The Indonesian Throughflow is, simple stated, the largest movement of water on the planet. And is the key to understanding the incredible biodiversity of the Indonesian archipelago and the Coral Triangle.
The Throughflow is an incredibly powerful force of nature. With so much water flowing that a special measurement had to be developed to quantify it – the “Sverdrup”!
Excellent descriptions of both Sverdrups and the Indonesian Throughflow can be found in David Pickell’s book Diving Bali, But the basic mechanism is the difference in sea-level between the Pacific Ocean to the north-east of the archipelago and the Indian Ocean to the south-west.
This massive disparity is caused by the trade winds and associated oceanic currents. These act in opposite directions in the northern and southern hemispheres. But the overall result is the largest movement of water on the planet flowing through the Indonesian archipelago.
The 18,000+ islands of the archipelago act as a kind of hydraulic brake on the Indonesian Throughflow. And it is said that if Indonesia did not exist, there would only be 23 hours in each day. Because that hydraulic brake effectively slows down the rotation of the Earth!
The Indonesian Throughflow and “Sverdrups”
So huge is the volume of water associated with the Indonesian Throughflow that traditional measurements are inadequate. Cubic meters and gallons are simply too small to describe it in an easily understandable way. And so the Norwegian scientist Harald Sverdrup invented the Sverdrup – one million cubic meters of water per second.
David Pickell visualizes it best… Think of a river 100m wide, 10m deep and flowing at 2 knots. Then imagine 1,000 of those rivers all combined together. That is one Sverdrup!
It is estimated that the total amount of seawater that passes through the Indonesian Throughflow is 15 Sverdrups. Or 15,000 of those rivers… A massive volume of water which has to make its way through the the Lesser Sundas. The chain of islands that runs along the bottom part of the Indonesian archipelago.
Scott Pearse Indonesian Throughflow Animation
Scott Pearse, a software engineer at the National Center for Atmospheric Research (NCAR) has created and posted a really nice animation that shows the Indonesian Throughflow as it flows through the archipelago, You can use this link to access on YouTube or just click on the image below:
The Main Exit Points – Big Currents!
There are a limited number of channels between the islands of the Lesser Sundas.
The main ones, which carry the majority of the water flow, are the Lombok Strait between Bali and Lombok. The Sape Strait between Sumbawa and Komodo and the Ombai Strait between Alor and Timor.
Of these the 35km wide Lombok Strait offers the most direct path to the Indian Ocean. And it is estimated that about 20% of the shallow water flow of the Indonesian Throughflow passes through that conduit.
Which in terms of rivers means 3,000 of them.
Biodiversity and the Indonesian Throughflow
When the creatures in our oceans die, they sink to the bottom. Where they decompose and become part of the dense layer of detritus on the seabed. Rich in nitrogen and phosphorous nutrients that detritus feeds the bottom dwelling (bethnic) creatures. But in the western Pacific Ocean, to the north of the Indonesian archipelago something quite profound happens.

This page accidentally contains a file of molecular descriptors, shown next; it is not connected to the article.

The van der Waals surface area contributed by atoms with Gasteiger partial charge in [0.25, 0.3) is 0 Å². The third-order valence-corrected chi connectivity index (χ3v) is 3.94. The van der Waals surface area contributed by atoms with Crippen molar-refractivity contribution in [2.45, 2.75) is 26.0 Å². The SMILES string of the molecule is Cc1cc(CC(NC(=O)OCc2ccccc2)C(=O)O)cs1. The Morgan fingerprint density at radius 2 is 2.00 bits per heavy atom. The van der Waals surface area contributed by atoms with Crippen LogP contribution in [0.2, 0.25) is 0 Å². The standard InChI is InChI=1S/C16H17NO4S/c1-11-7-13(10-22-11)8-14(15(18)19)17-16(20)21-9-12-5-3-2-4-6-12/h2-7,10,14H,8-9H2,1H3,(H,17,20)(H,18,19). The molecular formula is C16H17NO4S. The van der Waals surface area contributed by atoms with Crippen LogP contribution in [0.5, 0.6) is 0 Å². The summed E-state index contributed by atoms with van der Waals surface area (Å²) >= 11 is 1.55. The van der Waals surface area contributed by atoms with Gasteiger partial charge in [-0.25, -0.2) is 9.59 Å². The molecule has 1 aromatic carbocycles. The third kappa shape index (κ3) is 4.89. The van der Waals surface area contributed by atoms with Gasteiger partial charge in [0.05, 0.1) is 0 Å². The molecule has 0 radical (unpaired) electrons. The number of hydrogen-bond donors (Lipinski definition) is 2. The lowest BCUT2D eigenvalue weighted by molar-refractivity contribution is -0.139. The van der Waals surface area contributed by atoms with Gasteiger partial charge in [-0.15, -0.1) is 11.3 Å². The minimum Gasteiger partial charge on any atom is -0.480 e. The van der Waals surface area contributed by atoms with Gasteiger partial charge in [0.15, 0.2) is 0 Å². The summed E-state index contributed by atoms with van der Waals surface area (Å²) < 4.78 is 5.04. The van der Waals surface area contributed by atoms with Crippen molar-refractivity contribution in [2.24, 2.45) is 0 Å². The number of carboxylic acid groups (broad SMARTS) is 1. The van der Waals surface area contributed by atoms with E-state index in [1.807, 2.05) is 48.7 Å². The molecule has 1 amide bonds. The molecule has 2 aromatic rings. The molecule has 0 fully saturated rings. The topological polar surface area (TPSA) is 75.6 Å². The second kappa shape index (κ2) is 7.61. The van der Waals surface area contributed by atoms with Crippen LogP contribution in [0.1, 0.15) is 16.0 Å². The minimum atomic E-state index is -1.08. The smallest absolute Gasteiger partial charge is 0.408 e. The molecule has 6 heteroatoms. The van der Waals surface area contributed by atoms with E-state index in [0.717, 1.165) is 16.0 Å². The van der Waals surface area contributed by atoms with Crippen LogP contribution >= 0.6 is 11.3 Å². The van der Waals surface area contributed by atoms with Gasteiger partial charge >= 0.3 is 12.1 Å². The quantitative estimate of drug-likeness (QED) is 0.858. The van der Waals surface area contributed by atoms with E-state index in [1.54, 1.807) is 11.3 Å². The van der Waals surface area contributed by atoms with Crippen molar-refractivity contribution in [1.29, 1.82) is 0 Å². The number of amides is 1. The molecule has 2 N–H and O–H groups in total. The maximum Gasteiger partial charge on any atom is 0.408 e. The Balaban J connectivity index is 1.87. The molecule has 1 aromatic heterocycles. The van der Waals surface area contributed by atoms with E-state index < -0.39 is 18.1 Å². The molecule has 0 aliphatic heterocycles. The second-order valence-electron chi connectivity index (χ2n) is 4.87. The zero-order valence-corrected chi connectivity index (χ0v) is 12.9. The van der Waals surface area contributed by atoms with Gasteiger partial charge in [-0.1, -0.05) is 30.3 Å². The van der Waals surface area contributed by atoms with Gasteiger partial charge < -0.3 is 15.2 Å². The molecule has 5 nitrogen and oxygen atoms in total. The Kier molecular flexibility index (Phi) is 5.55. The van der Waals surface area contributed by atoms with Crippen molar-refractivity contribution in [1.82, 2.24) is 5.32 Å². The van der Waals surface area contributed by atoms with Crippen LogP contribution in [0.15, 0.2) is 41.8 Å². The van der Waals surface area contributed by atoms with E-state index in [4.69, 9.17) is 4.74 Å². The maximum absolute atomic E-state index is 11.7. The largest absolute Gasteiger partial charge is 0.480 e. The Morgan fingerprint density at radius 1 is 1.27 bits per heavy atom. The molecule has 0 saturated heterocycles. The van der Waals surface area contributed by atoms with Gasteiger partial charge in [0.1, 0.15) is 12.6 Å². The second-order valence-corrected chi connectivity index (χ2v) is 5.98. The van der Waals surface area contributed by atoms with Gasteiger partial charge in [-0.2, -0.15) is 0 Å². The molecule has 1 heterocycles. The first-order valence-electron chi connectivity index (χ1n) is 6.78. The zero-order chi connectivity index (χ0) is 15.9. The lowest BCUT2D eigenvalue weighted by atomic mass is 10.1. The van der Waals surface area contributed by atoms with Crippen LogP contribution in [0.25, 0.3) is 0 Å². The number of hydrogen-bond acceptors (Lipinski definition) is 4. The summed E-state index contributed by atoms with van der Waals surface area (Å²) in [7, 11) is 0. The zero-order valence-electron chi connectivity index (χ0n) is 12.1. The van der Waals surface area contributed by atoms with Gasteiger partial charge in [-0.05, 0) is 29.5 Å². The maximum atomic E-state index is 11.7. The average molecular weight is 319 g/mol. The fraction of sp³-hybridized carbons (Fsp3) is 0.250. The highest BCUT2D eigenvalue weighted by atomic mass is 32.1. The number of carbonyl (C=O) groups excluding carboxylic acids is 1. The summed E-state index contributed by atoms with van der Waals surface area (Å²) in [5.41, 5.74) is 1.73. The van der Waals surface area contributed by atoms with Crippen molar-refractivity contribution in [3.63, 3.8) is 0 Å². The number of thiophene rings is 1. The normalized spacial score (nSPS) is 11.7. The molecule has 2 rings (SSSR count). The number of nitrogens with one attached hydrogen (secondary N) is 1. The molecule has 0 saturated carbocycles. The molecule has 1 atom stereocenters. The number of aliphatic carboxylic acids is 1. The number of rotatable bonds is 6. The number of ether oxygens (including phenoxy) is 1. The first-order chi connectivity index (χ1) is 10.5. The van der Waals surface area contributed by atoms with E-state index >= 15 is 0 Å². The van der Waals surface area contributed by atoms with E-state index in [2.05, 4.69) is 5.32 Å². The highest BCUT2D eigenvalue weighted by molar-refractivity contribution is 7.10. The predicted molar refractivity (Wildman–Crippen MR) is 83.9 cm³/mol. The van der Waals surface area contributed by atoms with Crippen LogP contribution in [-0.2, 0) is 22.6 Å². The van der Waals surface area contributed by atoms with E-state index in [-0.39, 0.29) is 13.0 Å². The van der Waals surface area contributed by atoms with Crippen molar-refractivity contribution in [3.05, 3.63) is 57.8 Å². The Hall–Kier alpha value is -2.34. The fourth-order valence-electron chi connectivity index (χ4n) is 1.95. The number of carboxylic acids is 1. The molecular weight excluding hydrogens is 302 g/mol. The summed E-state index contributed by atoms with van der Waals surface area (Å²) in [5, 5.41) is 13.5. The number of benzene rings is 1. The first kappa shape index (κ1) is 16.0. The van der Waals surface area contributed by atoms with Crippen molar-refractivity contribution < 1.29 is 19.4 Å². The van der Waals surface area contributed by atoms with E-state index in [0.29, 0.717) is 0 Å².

As the waters of the Throughflow approach the shallower land mass of the Indonesian acrchipelgo, upwellings are created.
Which suck up nutrients from the depths and thus does life in the ocean come full circle. As the nutrient rich remains of those dead organisms are delivered to the living ones hungry for sustenance.
Then, as the waters of the Throughflow head south through the archipelago. The eggs and larvae of those reefs and ecosystems are transported and distributed through the archipelago.
It’s basically a perfectly evolved supply chain that is brought to us by nature!
Alfred Russell Wallace and the Indonesian Throughflow
Alfred Russell Wallace was the British naturalist who explored the “Malay Archipelago” (Indonesia as we now know it…) in the 1850’s. In all he spent 8 years classifying both the flora and fauna and the people of the archipelago.
The results of which he subsequently documented in a book of the same title that was first published in 1869. The Malay Archipelago is still in print to this day. And it provides a remarkable insight into the man himself and the areas he explored in more than 60 separate journeys.
Wallace traveled over 14,000 miles and collected a total of 125,660 specimens of natural history. Much of which he bequeathed to British Museums. The time spent and the distance traveled, combined with the vast specimen collection, led Wallace to a very clear conclusion.
Just as the island of Madagascar had distinct species because of the deep water channel that separates it from Africa. There were striking differences between the flora and fauna in the eastern and western parts of the archipelago.
The Wallace Line
Wallace postulated that an imaginary line could be drawn roughly north to south through the Malay Archipelago. To the west of that line the flora and fauna clearly belonged to what he called Indo-Malayan division. While everything to the east belonged to the Austro-Malayan division.
This led to the conclusion that the land masses to the west had once been part of the Asian continent. While those to the east were once part of a much larger Australian continent. That imaginary line became known as the Wallace Line. Which is often referred to as the most profound zoological barrier on the plant… But the basic mechanism that creates the incredible barrier is the Indonesian Throughflow. Something that Wallace would have had no idea of at the time!